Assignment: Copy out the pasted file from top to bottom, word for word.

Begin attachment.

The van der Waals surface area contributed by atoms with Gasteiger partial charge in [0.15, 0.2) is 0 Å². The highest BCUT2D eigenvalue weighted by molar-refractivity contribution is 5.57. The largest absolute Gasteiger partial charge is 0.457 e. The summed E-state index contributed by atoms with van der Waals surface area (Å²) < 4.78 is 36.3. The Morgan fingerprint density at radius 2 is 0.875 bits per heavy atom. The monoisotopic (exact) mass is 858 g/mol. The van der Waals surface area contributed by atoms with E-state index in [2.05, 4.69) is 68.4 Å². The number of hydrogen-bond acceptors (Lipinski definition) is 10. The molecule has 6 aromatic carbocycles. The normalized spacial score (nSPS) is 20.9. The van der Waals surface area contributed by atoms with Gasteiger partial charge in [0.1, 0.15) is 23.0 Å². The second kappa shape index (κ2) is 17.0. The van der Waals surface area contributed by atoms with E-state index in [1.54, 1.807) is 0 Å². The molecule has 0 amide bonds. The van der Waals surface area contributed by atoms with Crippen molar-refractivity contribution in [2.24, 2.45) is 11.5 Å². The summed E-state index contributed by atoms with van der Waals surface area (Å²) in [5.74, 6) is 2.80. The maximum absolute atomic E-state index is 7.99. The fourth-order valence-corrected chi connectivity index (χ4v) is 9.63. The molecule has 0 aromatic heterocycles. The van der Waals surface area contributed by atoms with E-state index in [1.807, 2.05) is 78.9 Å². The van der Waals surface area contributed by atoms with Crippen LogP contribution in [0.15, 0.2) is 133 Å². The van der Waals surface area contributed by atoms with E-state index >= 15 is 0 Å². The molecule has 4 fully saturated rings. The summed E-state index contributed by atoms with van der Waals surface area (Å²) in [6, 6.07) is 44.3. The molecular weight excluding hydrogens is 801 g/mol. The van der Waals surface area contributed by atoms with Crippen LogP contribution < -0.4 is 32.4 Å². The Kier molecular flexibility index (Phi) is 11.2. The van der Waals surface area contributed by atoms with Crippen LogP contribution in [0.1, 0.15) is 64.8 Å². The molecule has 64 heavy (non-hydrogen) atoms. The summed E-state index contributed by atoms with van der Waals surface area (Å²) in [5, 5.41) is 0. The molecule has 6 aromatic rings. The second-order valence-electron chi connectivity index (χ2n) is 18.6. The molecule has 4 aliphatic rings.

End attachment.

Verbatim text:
The van der Waals surface area contributed by atoms with Gasteiger partial charge in [0.15, 0.2) is 0 Å². The highest BCUT2D eigenvalue weighted by molar-refractivity contribution is 5.57. The largest absolute Gasteiger partial charge is 0.457 e. The summed E-state index contributed by atoms with van der Waals surface area (Å²) < 4.78 is 36.3. The Morgan fingerprint density at radius 2 is 0.875 bits per heavy atom. The monoisotopic (exact) mass is 858 g/mol. The van der Waals surface area contributed by atoms with E-state index in [2.05, 4.69) is 68.4 Å². The number of hydrogen-bond acceptors (Lipinski definition) is 10. The molecule has 6 aromatic carbocycles. The normalized spacial score (nSPS) is 20.9. The van der Waals surface area contributed by atoms with Gasteiger partial charge in [0.1, 0.15) is 23.0 Å². The second kappa shape index (κ2) is 17.0. The van der Waals surface area contributed by atoms with E-state index in [1.54, 1.807) is 0 Å². The molecule has 0 amide bonds. The van der Waals surface area contributed by atoms with Crippen molar-refractivity contribution in [2.24, 2.45) is 11.5 Å². The summed E-state index contributed by atoms with van der Waals surface area (Å²) in [5.74, 6) is 2.80. The maximum absolute atomic E-state index is 7.99. The fourth-order valence-corrected chi connectivity index (χ4v) is 9.63. The molecule has 0 aromatic heterocycles. The van der Waals surface area contributed by atoms with E-state index in [1.807, 2.05) is 78.9 Å². The van der Waals surface area contributed by atoms with Crippen LogP contribution in [0.15, 0.2) is 133 Å². The van der Waals surface area contributed by atoms with E-state index >= 15 is 0 Å². The molecule has 4 fully saturated rings. The summed E-state index contributed by atoms with van der Waals surface area (Å²) in [6, 6.07) is 44.3. The molecular weight excluding hydrogens is 801 g/mol. The van der Waals surface area contributed by atoms with Crippen LogP contribution < -0.4 is 32.4 Å². The Kier molecular flexibility index (Phi) is 11.2. The van der Waals surface area contributed by atoms with Crippen LogP contribution in [0.1, 0.15) is 64.8 Å². The molecule has 64 heavy (non-hydrogen) atoms. The summed E-state index contributed by atoms with van der Waals surface area (Å²) in [5, 5.41) is 0. The molecule has 6 aromatic rings. The second-order valence-electron chi connectivity index (χ2n) is 18.6. The molecule has 4 aliphatic rings.